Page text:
THE vast majority of heritage buildings in Invercargill should be demolished, Invercargill commercial property developer/owner Wayne Hill says.
There were 166 historic buildings in the city but only about 20 were worth saving, he said.
‘‘One hundred and forty-six should be bulldozed because we can’t afford [to save and restore them]. It would bankrupt the whole of Southland, let alone Invercargill.’’
Mr Hill, who is also a real estate agent, is the agent charged with selling the former Dee St maternity hospital and land on behalf of the Ministry of Health (MoH). The tender period closed on March 10. Mr Hill said, despite much interest in the property, there had not been any offers to purchase the hospital site.
‘‘There was a lot of interest but people were a bit frightened about the Category 1 historic listing. If it didn’t have that, it would have sold many times over. It would have been a very easy property to sell.’’
The remaining buildings which make up the former Dee St maternity hospital, the South Wing, Central Block and Porter’s Lodge, are protected by the Invercargill City Council (ICC) district plan and Heritage New Zealand (HNZ), previously the New Zealand Historic Places Trust.
The property is thought to be the only collection of 19th century hospital buildings left in New Zealand.
Mr Hill said the land would be valued at between $1 million and $1.5m if it did not have the heritage buildings on it.
‘‘We need growth in the CBD. [HNZ] is holding Invercargill to ransom, as they are throughout New Zealand,’’ he said.
Invercargill City councillor Allan Arnold said renovating and earthquakestrengthening heritage buildings could be expensive.
Mr Arnold owns Buster Crabb, a restaurant housed in a Category 2 heritage-listed building on Dee St. He said he chose the site for the restaurant because he liked the look of heritage buildings.
His personal view was the City should try to retain as many heritage buildings as possible, but accepted in some circumstances it may not be realistic to do so.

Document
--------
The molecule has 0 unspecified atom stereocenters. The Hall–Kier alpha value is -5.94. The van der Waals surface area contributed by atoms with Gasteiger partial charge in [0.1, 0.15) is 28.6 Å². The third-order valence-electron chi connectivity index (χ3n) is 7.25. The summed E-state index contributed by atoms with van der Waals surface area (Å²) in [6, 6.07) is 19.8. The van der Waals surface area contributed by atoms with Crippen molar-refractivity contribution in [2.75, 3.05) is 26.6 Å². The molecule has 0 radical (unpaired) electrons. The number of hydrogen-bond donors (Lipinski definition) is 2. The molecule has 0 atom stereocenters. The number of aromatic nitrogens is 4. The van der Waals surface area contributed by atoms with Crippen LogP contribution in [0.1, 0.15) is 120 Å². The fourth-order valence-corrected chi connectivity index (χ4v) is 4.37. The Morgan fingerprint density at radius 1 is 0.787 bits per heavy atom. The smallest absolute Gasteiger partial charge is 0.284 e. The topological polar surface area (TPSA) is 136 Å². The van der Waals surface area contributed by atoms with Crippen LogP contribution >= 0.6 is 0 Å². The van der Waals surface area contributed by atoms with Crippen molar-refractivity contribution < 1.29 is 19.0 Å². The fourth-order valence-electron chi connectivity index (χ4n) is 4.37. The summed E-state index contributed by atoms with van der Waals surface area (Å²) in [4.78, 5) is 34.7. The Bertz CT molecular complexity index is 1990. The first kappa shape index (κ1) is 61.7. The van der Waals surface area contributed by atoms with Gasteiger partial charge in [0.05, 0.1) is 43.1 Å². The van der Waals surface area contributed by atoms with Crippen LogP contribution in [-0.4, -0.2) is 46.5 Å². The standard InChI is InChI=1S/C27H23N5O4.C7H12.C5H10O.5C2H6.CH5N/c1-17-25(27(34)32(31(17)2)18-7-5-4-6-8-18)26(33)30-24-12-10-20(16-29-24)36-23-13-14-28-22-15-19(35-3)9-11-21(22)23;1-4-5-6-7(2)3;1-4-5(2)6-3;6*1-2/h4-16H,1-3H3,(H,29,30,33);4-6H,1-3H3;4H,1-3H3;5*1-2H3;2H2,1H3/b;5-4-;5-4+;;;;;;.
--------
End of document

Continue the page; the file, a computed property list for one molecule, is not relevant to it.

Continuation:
‘‘I do like heritage buildings. Invercargill has a unique look, not seen in very many towns around New Zealand.’’
The council wanted to encourage business back into the CBD, so it would consider demolishing heritage buildings on a case-by-case basis depending on what the plans were for the property and the owner’s reasons for wanting to demolish it, he said.
However, he hoped new developments would be built in keeping with the look of the city, he said.
HNZ Otago Southland area manager Jonathon Howard said a Category 1 listing did not impose any regulations on an owner or prevent additions, alterations, partial or complete demolition, or introduce requirements for repair.
Being protected under the council’s district plan also did not prevent alterations or demolition but required the owners to prove the positive or adverse effects of what they proposed were reasonable, he said.
‘‘It is inevitable that in a particular set of circumstances an individual heritage building may not have a future and will be demolished. In that situation it is important to know that all reasonable alternatives to full demolition have been exhausted and investigate ways to mitigate the loss.’’
However, in the case of the former Dee St maternity hospital, which was considered an archaeological site, it was unlawful for any person to modify or destroy any part of the site without the prior authority of HNZ, he said.
Mr Hill said the MoH had now instructed him to contact those who had expressed an interest in the former Dee St maternity hospital to seek offers.
The property did not have a fixed price.